"We all write poems," John Fowles says in The French Lieutenant's Woman, "it is simply the poets are the ones who write in words."
That says to me that we all have feelings. We all experience beauty. We all think sometimes about life and death and love.
A good poem is one that expresses a thought or a feeling or an experience that readers recognise and identify with. Good poets, even good prose writers, can do that in a few lines. Most of the rest of us can't.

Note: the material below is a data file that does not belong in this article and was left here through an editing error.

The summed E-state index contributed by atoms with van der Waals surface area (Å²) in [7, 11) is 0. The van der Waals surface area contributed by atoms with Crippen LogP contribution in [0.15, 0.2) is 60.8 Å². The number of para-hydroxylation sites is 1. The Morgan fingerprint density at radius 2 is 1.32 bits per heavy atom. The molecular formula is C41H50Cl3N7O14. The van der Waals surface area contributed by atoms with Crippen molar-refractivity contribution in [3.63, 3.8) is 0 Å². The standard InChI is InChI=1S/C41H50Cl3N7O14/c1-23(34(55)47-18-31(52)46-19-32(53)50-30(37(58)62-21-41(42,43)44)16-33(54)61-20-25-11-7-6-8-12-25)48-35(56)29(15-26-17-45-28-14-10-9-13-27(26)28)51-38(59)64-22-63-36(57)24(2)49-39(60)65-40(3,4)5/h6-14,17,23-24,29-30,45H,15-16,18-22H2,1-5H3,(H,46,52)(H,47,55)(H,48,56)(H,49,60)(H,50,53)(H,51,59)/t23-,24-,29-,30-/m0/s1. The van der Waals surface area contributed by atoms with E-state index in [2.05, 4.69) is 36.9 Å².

I hold Robert Frost's poem The Road Not Taken dear to my heart, not because it is necessarily such a great poem, but because it expresses something I often think about. Where would I be and what would I be doing and, even, who would I be married to if I had taken some road other than the one I chose. I may write this poem, frequently in fact, but as John Fowles would put it, Frost is the one who so ably put it in words.